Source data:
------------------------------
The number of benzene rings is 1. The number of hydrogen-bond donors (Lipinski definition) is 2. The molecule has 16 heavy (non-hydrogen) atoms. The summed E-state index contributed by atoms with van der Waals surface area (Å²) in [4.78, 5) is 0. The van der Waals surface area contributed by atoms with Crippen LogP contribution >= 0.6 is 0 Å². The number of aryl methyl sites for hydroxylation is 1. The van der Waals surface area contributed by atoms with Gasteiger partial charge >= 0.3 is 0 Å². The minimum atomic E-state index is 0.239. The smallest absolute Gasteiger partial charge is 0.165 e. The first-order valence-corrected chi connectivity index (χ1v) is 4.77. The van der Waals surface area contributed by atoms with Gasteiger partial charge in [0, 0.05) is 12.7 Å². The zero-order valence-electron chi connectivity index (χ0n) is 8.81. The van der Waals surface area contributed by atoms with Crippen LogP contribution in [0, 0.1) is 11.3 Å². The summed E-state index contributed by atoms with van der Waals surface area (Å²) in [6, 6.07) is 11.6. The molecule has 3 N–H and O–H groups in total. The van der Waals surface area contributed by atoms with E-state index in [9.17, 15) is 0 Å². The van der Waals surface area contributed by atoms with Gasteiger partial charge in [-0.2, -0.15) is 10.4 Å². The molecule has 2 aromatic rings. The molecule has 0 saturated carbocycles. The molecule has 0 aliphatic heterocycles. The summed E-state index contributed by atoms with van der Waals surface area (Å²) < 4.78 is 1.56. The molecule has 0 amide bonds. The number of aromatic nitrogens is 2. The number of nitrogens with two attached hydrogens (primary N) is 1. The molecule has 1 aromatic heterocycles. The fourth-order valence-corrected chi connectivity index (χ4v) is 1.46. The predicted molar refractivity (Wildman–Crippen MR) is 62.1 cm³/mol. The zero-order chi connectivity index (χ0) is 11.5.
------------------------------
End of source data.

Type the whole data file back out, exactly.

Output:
The number of benzene rings is 1. The number of hydrogen-bond donors (Lipinski definition) is 2. The molecule has 16 heavy (non-hydrogen) atoms. The summed E-state index contributed by atoms with van der Waals surface area (Å²) in [4.78, 5) is 0. The van der Waals surface area contributed by atoms with Crippen LogP contribution >= 0.6 is 0 Å². The number of aryl methyl sites for hydroxylation is 1. The van der Waals surface area contributed by atoms with Gasteiger partial charge >= 0.3 is 0 Å². The minimum atomic E-state index is 0.239. The smallest absolute Gasteiger partial charge is 0.165 e. The first-order valence-corrected chi connectivity index (χ1v) is 4.77. The van der Waals surface area contributed by atoms with Gasteiger partial charge in [0, 0.05) is 12.7 Å². The zero-order valence-electron chi connectivity index (χ0n) is 8.81. The van der Waals surface area contributed by atoms with Crippen LogP contribution in [0, 0.1) is 11.3 Å². The summed E-state index contributed by atoms with van der Waals surface area (Å²) in [6, 6.07) is 11.6. The molecule has 3 N–H and O–H groups in total. The van der Waals surface area contributed by atoms with E-state index in [9.17, 15) is 0 Å². The van der Waals surface area contributed by atoms with Gasteiger partial charge in [-0.2, -0.15) is 10.4 Å². The molecule has 2 aromatic rings. The molecule has 0 saturated carbocycles. The molecule has 0 aliphatic heterocycles. The summed E-state index contributed by atoms with van der Waals surface area (Å²) < 4.78 is 1.56. The molecule has 0 amide bonds. The number of aromatic nitrogens is 2. The number of nitrogens with two attached hydrogens (primary N) is 1. The molecule has 1 aromatic heterocycles. The fourth-order valence-corrected chi connectivity index (χ4v) is 1.46. The predicted molar refractivity (Wildman–Crippen MR) is 62.1 cm³/mol. The zero-order chi connectivity index (χ0) is 11.5.